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Replacing the Töging-Jettenbach power station

Facts and Figures
Company PORR GmbH & Co. KGaA
Principal Verbund Innkraftwerke GmbH (Inn Power Plant consortium)
Location Töging - Germany
Type Specialist civil engineering
Runtime 10.2018 - 12.2022

PORR's alternative execution proposal wins the day

In Töging on the River Inn, a century-old listed power station is being withdrawn from the grid and replaced with a new building. Eight of the nine construction sections in the project were awarded to PORR. In total, the consortium is investing some 250 million euros in the scheme. Completion of the entire power plant is scheduled for mid-2022.

Local energy for the region
The new power plant is expected to yield a capacity increase of around 25 percent, generating enough electricity to cover the annual power consumption of around 200,000 households. The project is not limited to the new power station investment: the weir in Jettenbach is also being replaced with a new, more efficient model. So that more water can be diverted into the Inn channel, the maximum water level is being raised by 70cm. The Fraham and Jettenbach dams are being upgraded to improve the flood defences. The project has been carved up into nine construction sections, covering the improvements to the Fraham retention area, the Jettenbach weir, the channel enhancement and the new power station in Töging.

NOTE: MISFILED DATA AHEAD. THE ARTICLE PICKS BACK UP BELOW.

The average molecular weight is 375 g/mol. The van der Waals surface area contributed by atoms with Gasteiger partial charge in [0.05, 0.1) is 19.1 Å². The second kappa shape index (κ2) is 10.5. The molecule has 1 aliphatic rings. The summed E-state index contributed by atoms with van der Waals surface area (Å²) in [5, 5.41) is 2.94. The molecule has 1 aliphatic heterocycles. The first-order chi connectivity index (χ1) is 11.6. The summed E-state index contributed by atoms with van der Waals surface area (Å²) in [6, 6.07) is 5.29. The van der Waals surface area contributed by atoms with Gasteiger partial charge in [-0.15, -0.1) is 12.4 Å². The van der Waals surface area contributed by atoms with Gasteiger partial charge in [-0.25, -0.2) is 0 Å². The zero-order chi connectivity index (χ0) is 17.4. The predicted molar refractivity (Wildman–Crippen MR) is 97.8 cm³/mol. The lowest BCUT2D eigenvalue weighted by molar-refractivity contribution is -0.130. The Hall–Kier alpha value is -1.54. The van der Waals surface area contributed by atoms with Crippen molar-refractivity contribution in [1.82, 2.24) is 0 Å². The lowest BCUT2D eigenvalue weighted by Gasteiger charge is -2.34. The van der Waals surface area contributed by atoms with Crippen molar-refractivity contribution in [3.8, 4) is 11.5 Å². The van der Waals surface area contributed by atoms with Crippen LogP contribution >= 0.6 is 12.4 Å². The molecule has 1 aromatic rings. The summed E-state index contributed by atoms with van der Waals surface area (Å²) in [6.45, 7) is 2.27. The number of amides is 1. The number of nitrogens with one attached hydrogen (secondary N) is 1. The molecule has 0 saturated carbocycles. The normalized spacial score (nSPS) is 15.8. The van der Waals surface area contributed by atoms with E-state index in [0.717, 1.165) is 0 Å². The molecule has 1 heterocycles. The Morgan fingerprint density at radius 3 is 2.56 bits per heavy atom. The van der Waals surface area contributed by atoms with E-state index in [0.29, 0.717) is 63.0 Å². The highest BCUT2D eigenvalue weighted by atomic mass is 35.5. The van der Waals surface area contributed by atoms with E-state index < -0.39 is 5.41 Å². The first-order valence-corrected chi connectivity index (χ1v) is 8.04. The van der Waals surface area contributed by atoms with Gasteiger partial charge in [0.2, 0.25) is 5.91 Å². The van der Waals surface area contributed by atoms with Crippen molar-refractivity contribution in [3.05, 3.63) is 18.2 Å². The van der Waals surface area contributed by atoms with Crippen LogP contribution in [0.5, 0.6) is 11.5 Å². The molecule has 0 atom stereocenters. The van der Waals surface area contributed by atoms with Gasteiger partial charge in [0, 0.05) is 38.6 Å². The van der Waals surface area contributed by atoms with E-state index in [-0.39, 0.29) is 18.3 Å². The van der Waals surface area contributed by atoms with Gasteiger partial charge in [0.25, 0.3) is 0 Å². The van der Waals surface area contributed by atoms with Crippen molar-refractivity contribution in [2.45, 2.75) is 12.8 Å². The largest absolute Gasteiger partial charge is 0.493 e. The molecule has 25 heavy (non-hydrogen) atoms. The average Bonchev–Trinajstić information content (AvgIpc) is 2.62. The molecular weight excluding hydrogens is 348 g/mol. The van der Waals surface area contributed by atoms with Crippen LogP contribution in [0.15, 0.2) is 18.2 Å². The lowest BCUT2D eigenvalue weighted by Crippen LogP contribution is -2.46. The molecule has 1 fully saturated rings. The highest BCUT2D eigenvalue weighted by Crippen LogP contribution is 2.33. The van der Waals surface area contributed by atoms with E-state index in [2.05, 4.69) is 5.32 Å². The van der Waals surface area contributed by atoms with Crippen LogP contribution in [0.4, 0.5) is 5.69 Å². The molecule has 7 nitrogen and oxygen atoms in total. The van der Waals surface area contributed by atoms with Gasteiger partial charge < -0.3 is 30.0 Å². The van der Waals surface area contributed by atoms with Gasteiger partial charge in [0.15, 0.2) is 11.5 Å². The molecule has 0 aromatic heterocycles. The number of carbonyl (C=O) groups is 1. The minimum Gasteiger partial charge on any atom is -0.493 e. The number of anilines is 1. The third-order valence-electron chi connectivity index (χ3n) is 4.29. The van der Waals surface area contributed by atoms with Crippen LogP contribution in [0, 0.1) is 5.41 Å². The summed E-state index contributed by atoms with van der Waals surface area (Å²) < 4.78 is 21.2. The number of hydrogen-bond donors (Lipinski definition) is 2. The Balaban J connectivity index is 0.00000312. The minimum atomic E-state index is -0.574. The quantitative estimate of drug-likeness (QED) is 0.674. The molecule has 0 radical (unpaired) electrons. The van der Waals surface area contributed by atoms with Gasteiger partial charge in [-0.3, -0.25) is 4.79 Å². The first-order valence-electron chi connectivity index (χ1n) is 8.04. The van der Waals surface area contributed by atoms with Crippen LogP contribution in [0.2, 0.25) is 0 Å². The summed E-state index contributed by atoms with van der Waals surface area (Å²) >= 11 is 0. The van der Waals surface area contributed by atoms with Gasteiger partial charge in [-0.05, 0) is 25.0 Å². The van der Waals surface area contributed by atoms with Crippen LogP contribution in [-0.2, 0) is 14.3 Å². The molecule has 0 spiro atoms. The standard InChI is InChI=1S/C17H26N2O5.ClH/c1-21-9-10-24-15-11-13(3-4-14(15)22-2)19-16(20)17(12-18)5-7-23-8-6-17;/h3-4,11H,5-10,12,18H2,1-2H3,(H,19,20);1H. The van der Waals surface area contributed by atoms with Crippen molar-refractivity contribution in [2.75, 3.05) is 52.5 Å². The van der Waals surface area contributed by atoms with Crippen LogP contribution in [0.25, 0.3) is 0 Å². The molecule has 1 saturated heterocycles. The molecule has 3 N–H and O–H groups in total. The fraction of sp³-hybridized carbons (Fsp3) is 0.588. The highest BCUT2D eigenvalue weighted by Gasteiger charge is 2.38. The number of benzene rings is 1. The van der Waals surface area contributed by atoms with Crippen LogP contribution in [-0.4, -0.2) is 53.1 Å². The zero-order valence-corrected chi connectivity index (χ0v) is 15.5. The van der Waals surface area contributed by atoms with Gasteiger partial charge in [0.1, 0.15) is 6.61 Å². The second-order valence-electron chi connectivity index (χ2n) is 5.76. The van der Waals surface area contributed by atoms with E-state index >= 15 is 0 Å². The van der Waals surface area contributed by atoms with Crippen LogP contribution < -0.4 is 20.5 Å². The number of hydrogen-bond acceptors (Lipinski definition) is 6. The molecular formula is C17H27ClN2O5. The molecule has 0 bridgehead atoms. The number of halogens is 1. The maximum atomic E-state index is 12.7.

Eight of these, representing a total order volume of 150 million euros, were awarded to PORR, including the specialist civil engineering work for the construction pit.

Geological complications
The central element of the specialist civil engineering work was the main construction pit for the new powerhouse.

Due to the tricky geology of the site, PORR devised an alternative execution version while still in the tendering phase; it was this variant that won over the employer and was a major factor in PORR being awarded the contract.

Successful variant
PORR developed an alternative design in which the diaphragm wall was constructed as a one-phase wall. The key difference is that the bentonite suspension was replaced by a self-setting support fluid – a mixture of bentonite, cement, slag sand and blast furnace slag. With this method, the support fluid is kept in constant motion by the activity of the diaphragm grab, preventing the cement from setting.

Once excavation is complete, the cement sets to form a watertight, hardened wall in the subsoil. Since the sealing wall cannot serve any structural function, bored piles were built inside the sealing wall to take on the bearing function. This technique had already been tested for diaphragm walls up to 40m deep and excavation periods of up to 14 hours.

However, the diaphragm wall depth at Töging was 72m and the planned excavation period 24 hours. To test the procedure for feasibility under these conditions, large-scale tests were carried out in Himberg. 

Continuous optimisation
Almost all areas of specialist civil engineering were involved in the central construction pit. The situation on the construction site changed constantly during the excavation, and the work had to be regularly adapted to new conditions.

PORR was able to introduce various additional optimisations while excavating the construction pit. For example, the original dewatering scheme used 100 dewatering wells, but we were able to implement it with just 60 wells.

Another improvement: the majority of the originally planned secant bored pile walls were replaced with spaced bored piling, secured with spandrels using the jet grouting method. This saved on both construction time and wear. An initially highly complex measurement system was also simplified thanks to PORR’s expertise.


Find out more about the project in the World of PORR